Themes

The Archive

Digital Archive brought to you
by JPMorgan Chase & Co.

Search results for:
"SOUTH AFRICA"

Letter from Frank Clarke to MLK

Tuesday, June 22, 1965

Frank Clarke requests a letter of recommendation from Dr. King. Mr. Clarke seeks to obtain the position of the Assistant Press Secretary to the President.

Letter from John Sayre to MLK

Thursday, July 20, 1967

Mr. Sayre of the International Fellowship of Reconciliation thanks Dr. King for the autographed copy of "Where Do We Go From Here?"

Letter from Bob Abel to MLK

In this letter Bob Abel encloses a contribution from a friend in England to Dr. King while also commenting on Vietnam and the link to Civil Rights.

Totalitarianism

Dr. King quotes a modern historian on their ideas of totalitarianism.

Memorandum from Lillie Hunter to MLK

Lillie Hunter sends Dr. King a memorandum that breaks down the office conditions and decorum as well as recommendations for the SCLC.

Letter from Gus Zucco to Dora McDonald

Tuesday, October 16, 1962

Gus Zucco, Director of Public Information for Cedar Crest College, writes Dora McDonald stating, "we are withholding any further announcement regarding Dr. King's visit with us" in hopes that he could reschedule.

Letter from Carolyn Martinelli to Ralph Abernathy After the Death of MLK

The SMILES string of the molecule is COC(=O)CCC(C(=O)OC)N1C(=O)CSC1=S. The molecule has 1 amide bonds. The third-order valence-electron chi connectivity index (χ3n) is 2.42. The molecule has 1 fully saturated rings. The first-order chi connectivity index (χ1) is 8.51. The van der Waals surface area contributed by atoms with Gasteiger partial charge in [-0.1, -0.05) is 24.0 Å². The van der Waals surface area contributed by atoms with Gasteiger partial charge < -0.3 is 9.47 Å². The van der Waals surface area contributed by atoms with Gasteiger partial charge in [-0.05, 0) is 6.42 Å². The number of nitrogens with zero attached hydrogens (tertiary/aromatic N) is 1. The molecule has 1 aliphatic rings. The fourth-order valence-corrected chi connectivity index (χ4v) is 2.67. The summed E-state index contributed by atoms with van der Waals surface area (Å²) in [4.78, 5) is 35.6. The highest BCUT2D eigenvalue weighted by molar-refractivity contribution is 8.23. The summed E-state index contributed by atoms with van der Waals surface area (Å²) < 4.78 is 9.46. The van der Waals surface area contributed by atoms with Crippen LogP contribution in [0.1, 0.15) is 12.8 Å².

Saturday, April 13, 1968

Mrs. Martinelli writes Rev. Abernathy in the month following Dr. King's death, encouraging him to continue promoting a philosophy of love and equality. Martinelli identifies herself as a white housewife, teacher and mother of two, who has only known three Negroes in her whole life. . Although she has never known poverty, her desire is for all Americans to know the truth and work to resolve these problems in society.

Poster: This Store Is Against Equal Opportunities for Negroes

The SCLC placed this type of boycott poster on the storefronts of businesses that refused to provide equal job opportunities to Negroes.

Letter from Herbert G. Cave to MLK

Tuesday, January 5, 1965

Director Dr. Herbert G. Cave represents the Department of Anesthesiology at the Harlem Hospital Center in congratulating Dr. King for receiving the Nobel Peace Prize. Seven years earlier, in 1958, Dr. King had been a surgical patient of the hospital due to being stabbed with a letter opener while on a book tour.

Invitation for MLK to Speak at Bryn Mawr College

Tuesday, January 4, 1966